My chance at an uncomplicated life was doomed the moment my mother, at college at U.C. Berkeley, needed a pot to cook spaghetti. Her roommate said, “I’ll bet those guys down the hall have a pot.” She surmised this from the sign on their door advertising “Armenian and Chinese cooking.” So my mom, the descendant of Filipino immigrants, walked down the hall and met my dad, the descendant of Armenian immigrants, who was rooming with a Chinese-Peruvian. When I tell this story, I say, “Only in America.”
|Past "the Mad Russian" phase.|
But race was only one thread. When I was 19, I came out as bisexual. During a suffocatingly hot East Coast summer after I graduated college in Connecticut, I shaved my head. Elderly women and men addressed me as “sir.” Amongst queer women, it was as if I had raised a flag signaling “potential date,” and my flirting rates improved.
While working on the “Relationships with Women” chapter of Our Bodies, Ourselves for the New Century, my co-editor introduced me to the term “chemical sensitivities,” which finally made sense of why fabric softeners, perfumes, and cigarette smoke gave me nausea, dizziness, and migraines—a condition that affects women more than men and so, predictably, was long ignored by the medical establishment and is still not well studied or understood. This discovery changed my perspective on the queer women’s community: a high concentration of women also meant a high concentration of chemical sensitivities, chronic illnesses, and alternative therapies.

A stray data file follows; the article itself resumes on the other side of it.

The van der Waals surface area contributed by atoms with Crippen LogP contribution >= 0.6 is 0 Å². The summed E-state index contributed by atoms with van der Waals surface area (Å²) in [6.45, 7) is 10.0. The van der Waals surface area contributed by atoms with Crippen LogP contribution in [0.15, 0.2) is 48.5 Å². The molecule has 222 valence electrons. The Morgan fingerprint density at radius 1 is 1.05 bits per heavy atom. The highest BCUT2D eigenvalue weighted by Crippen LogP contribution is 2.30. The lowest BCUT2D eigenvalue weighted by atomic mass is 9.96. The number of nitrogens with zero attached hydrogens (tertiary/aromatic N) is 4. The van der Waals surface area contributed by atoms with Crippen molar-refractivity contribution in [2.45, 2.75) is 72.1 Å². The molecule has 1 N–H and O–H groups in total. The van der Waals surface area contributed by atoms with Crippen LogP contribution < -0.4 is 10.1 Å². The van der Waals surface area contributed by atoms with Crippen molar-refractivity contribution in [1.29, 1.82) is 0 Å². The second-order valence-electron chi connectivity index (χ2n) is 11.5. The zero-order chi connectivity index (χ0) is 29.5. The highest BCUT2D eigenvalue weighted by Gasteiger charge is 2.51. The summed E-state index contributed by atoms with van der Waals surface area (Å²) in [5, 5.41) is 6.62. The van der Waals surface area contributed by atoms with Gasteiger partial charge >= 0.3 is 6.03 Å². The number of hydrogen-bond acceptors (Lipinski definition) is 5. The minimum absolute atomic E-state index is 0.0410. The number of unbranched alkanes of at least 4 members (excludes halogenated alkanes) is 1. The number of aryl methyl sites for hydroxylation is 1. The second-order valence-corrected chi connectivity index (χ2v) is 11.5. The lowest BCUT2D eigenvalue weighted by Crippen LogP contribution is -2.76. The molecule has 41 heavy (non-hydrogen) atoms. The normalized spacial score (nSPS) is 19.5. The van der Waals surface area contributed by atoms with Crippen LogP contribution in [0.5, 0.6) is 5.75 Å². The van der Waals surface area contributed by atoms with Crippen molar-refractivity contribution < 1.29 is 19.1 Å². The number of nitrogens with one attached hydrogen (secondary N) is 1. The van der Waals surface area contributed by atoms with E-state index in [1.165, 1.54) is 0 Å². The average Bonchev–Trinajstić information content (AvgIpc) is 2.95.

|Dancing with the women of a groupment, |
an economic collective, in Diofior, Senegal.
(Photo by Janet Ghattas)
I can’t speak Armenian, Tagalog, or Ilocano, but I can speak French, Spanish, and Wolof.
Ultimately, cultural and class pressures as well as a conflict between my queerness and Senegalese society brought me back home to the U.S., and I moved back to California. I maintained a transcontinental relationship with my boyfriend, a refugee from the Republic of Congo, and I planned to go back in October 2001. I had tickets on Sabena, the Belgian airline. After September 11th, a Sabena agent told me, “We can get you there, but I’m not sure we can get you back.” I couldn’t get any promises from Swiss Air, Air France, or Alitalia. And then, the U.S. was at war. I used up two pre-paid calling cards to break up with my boyfriend. I was in Marin County, but I could hear halfway around the world a muezzin singing the call to prayer across a Dakar rooftop.
As a NorCal native, I never imagined I would move to Southern California. But I wanted to keep traveling to West Africa and studying dance, and I thought that UCLA’s World Arts and Cultures program would help me do it. My friend mentioned that her girlfriend’s step-brother was also in grad school for ethnomusicology at UCLA. A week after I moved, I invited every connection I had in Los Angeles to my housewarming party, and in perfect rom-com fashion, I met my husband-to-be.
During graduate school, I was plagued by recurring sinus infections. Over the years, I had developed allergies to several antibiotics, and avoiding them often meant weeks battling illness. I worried about my ability to hold down a job given my apparently fragile health. I finished my Master’s degree, then had my wedding. The stress of these two events gave me vertigo, and I spent the first days of my honeymoon with my head over the edge of a bed, trying to stop the spinning, and taking refuge in sleep.
|Dressed for a wedding in Fiji.|
(Photo by Kevin Miller)
We returned to the U.S. My husband got his PhD. My department at UCLA fell into conflict, and the chair of my project left. I decided against continuing in graduate school, and instead I picked up more editing jobs.
And in 2007, I finally got pregnant.
(To be continued in Part 3.)